Anita Bhatia, Assistant Secretary-General and Deputy Executive Director of UN Women, echoed this sentiment, saying: “Women’s leadership is the first and most important agenda; Women have solutions to every conflict that is affected by the world, and when there is fewer women economic empowerment, that equals less human capital value.” This demonstrates the pressing need for addressing gender equality at the decision-making level, in order to create realistic solutions to our ongoing challenges. 

Fortunately, there is a range of valuable solutions that when combined can bring progress toward gender equality in decision-making roles. Of particular note are addressing unconscious bias, which can inform our decisions on matters ranging from hiring to promotions, building communities and networks which can give female decision-makers access to invaluable resources, and creating workplaces that are more attuned to women, accommodating them and their aspirations. 

  • Addressing Unconscious Bias Women are often not given their fair share of the spotlight in the leadership roles they take on, leading to an overall negative outlook on their capacity. To alter this perception and improve the status quo, it is imperative that women become normalized as leaders across a variety of fields. Doing so will create better opportunities for them and aid in the overall trend of attitude towards female leaders.

  • Building Communities and Networks — People, both men, and women have a tendency to think of power as being held by males. To create a more even playing field, it is essential for women to come together and break this gender barrier. By standing together, they can create a more normalized perception of female power and influence. Doing so will help people become more aware and accepting of their female counterparts.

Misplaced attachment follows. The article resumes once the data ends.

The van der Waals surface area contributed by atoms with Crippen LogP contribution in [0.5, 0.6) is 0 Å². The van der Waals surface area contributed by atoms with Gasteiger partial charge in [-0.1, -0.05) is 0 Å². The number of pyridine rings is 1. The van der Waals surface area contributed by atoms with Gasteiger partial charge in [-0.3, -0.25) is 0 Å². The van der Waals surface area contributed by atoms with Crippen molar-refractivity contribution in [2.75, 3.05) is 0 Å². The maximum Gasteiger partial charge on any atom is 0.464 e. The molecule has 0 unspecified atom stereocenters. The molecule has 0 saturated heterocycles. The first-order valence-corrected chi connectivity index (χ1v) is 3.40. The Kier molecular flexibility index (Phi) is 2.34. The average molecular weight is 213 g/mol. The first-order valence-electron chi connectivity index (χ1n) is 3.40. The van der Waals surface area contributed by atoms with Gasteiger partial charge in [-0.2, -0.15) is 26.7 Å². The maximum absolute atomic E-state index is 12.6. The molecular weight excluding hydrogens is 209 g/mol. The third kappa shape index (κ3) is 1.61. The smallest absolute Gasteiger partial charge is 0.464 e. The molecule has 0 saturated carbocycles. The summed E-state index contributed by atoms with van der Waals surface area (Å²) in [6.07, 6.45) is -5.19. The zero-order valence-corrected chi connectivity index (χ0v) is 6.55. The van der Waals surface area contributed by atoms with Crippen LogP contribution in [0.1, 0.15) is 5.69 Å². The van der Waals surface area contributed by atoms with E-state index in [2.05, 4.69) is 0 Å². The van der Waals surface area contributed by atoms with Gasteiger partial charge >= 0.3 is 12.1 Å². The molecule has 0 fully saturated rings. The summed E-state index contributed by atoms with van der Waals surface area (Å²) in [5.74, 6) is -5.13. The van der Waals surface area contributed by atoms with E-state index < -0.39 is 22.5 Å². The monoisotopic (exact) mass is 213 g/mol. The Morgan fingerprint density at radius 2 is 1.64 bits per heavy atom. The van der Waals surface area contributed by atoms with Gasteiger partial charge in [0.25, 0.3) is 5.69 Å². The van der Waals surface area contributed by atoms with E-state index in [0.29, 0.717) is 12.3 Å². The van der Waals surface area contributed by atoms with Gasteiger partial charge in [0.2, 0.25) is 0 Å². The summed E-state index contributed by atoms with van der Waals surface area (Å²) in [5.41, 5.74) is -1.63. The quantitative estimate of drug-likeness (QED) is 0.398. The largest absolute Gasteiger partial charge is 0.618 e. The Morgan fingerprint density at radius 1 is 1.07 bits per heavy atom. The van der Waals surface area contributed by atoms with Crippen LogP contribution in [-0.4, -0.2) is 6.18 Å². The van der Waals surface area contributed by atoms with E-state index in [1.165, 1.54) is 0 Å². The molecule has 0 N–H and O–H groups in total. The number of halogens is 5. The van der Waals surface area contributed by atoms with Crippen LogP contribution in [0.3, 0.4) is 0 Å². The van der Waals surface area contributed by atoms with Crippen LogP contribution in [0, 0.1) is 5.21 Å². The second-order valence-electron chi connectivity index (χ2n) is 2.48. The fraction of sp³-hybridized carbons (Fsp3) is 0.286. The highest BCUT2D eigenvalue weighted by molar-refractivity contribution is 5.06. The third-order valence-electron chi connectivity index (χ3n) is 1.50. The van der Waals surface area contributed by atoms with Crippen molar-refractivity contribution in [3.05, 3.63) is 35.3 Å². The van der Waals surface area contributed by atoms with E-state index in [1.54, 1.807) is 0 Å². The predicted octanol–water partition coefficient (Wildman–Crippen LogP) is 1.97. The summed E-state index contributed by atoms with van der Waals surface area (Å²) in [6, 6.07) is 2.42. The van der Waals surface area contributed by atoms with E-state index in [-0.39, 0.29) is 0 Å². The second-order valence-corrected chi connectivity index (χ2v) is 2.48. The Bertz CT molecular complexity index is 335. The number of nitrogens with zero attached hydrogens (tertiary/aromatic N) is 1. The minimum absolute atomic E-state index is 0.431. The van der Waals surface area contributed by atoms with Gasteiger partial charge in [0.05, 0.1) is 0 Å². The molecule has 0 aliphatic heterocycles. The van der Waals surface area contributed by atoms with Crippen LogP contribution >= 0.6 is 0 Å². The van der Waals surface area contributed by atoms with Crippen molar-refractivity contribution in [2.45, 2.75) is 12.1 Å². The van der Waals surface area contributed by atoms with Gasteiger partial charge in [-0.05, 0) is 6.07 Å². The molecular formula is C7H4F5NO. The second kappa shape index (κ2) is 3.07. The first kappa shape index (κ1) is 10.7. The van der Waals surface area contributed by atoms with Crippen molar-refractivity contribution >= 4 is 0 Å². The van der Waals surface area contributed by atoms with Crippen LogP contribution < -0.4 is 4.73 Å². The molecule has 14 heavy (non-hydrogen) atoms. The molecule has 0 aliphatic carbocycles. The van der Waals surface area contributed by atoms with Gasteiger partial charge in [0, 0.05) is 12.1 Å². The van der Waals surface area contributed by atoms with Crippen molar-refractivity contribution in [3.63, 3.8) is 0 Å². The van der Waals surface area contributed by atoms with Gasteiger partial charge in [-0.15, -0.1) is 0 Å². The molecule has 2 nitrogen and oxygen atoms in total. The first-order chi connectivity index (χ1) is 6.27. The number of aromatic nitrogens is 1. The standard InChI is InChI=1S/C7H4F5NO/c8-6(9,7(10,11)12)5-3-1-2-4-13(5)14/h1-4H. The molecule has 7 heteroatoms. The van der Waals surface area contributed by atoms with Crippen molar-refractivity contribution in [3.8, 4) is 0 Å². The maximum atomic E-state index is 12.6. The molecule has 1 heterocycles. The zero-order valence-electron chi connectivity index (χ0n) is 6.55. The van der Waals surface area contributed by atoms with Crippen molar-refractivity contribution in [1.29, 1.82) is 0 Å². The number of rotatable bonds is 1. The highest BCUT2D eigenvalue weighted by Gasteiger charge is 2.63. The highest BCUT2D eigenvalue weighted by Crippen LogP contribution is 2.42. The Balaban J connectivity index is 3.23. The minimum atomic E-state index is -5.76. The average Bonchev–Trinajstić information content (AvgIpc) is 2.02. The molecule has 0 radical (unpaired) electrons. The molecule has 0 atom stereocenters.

• Creating Workplaces That Are More Attuned to Women —  Closed-door meetings and informal networks are commonly where most major decisions regarding high-level positions are made. For this reason, it is paramount for women to be included in the conversations, and for their voices to be heard. By enabling them to become involved in such networks, they might increase their chances of being considered for some of the most influential positions.

Everyone has a critical role to play in dealing with global challenges, yet women are still significantly underrepresented and underappreciated in certain sectors like technology and innovation, senior leadership roles, and international assignments. There is a well-established business case that companies that have a board that reflects a more representative and equitable balance of genders and socio-economic backgrounds in senior leadership perform better. Consequently, they should include diversity, equity, and inclusion as an aspect of how they achieve their goals. Championing the inclusion of women is more critical than ever. 

Despite some signs of improvements, most notably more flexible approaches to education options and career development. There is still so much more we can do, both as individuals and professionals, to innovate to deepen women’s impact and address all of today’s challenges. And there was no other time more important for us to heed International Women’s Day 2023’s call to “embrace gender equity” than this. Only by acknowledging and amplifying the importance of women can we create the ripples for real change across all sectors and boost momentum to keep pace with these times of rapid change. Now is an opportune time to advocate for equity. 

In the spirit of IWD2023’s theme “DigitALL: Innovation and Technology for Gender Equality,” we should “willingly accept, adopt, and espouse gender equity across education and employment, technology and innovation, well-being, and social leadership.” Efforts must be made to ensure equitable access to high-quality education and thereby diversify fields, especially the fields of innovation and technology, and forge inclusive work cultures where women’s careers thrive and their achievements are celebrated. This will make it possible for the perspectives and experiences of diverse talent to be centered to propel technology and innovation for a sustainable future.